Lists, Tuples, Slicing, Sets, and List Comprehensions with Python

2020-08-01 13:14:30 | #programming #python | Part 3 of 7

In this guide, we're focusing on Python lists and their capabilities. We'll start with the basics, with list creation, appending, and retrieving by index. And then move on to more advanced concepts.

With lists, you now have the ability to manage collections of values that can be dynamically populated, sorted, and updated. You also become more efficient at referencing large sets of data with patterns and algorithms.

Python Lists

Lists give us the power to store data/values into a collection, reorder and modify them.

Manually Creating a List with Python

Manual list creation is as easy as definining comma-separated values within square brackets. By storing the list into the variable numbers, we can access its elements by index, starting at 0.

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Creating a Python List Dynamically Using Range

When we need to define a range of elements, we pass the starting value and ending value into the range function. The following example also demonstrates how to iterate through each item in the list with a for loop.

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Appending to a Python List

The append function allows us to add elements to our list.

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Negative Indices with Python

Negative indices allow us to retrieve an element from the end of a list. So if numbers is 10 elements long, numbers[-1] will return the last element of the list. numbers[-2] will return the second to last element of the list.

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Extracting a Range of Elements from a Python List with Slice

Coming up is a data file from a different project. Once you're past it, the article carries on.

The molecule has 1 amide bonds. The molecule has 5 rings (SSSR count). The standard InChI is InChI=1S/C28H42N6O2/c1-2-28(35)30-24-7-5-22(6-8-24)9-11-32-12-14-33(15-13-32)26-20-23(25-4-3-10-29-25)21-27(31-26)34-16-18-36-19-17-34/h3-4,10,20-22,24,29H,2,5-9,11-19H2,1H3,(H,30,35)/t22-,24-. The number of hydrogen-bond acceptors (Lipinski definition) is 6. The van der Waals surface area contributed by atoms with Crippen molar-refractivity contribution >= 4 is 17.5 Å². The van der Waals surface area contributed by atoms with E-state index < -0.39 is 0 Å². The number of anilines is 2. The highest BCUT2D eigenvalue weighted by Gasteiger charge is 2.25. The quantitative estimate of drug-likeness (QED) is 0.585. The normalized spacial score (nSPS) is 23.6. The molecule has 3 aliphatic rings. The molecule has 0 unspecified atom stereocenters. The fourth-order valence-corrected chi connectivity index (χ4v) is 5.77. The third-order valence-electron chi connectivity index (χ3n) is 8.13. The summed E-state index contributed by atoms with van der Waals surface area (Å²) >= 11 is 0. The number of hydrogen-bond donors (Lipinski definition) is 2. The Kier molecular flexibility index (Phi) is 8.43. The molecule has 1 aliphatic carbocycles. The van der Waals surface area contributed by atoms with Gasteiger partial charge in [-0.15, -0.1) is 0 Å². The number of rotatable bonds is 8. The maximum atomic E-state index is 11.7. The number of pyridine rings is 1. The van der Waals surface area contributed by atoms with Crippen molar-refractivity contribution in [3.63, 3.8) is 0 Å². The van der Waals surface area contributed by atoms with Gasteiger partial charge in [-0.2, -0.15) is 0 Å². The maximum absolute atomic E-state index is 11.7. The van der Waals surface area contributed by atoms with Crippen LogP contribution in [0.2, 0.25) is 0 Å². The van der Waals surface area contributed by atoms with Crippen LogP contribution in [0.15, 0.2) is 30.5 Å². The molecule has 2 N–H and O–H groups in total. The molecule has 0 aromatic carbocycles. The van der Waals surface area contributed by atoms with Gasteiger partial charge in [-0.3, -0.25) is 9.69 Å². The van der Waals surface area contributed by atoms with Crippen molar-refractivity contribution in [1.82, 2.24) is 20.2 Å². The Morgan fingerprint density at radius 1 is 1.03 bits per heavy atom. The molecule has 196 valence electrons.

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Reversing a Python List

Here's a neat trick you can use to reverse the items in a list. This even works on a string.

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Python Stride

Stride is how many steps to take across a range of elements. So providing a stride of 2 will iterate by 2 instead of 1. Check out the following examples to learn more:

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Python Append vs. Extend

extend ends up being the better tool for merging lists together, since append inserts the set of values, which produces a nested list.

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Python Pop vs. Remove

Use pop when you want to delete an element by index and remove when you want to delete an element by value. If you don't pass an index to pop, it will delete the element at the end of the list.

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Python Tuples

Tuples are very similar to lists, but they're immutable. Once defined, you can't change the values, add to, or remove from a tuple. So what is the advantage of immutability? Immutable objects are inherently simpler and reduce the number of bugs in a program because the state of the object doesn't change and dependencies don't need to account for all the possible states.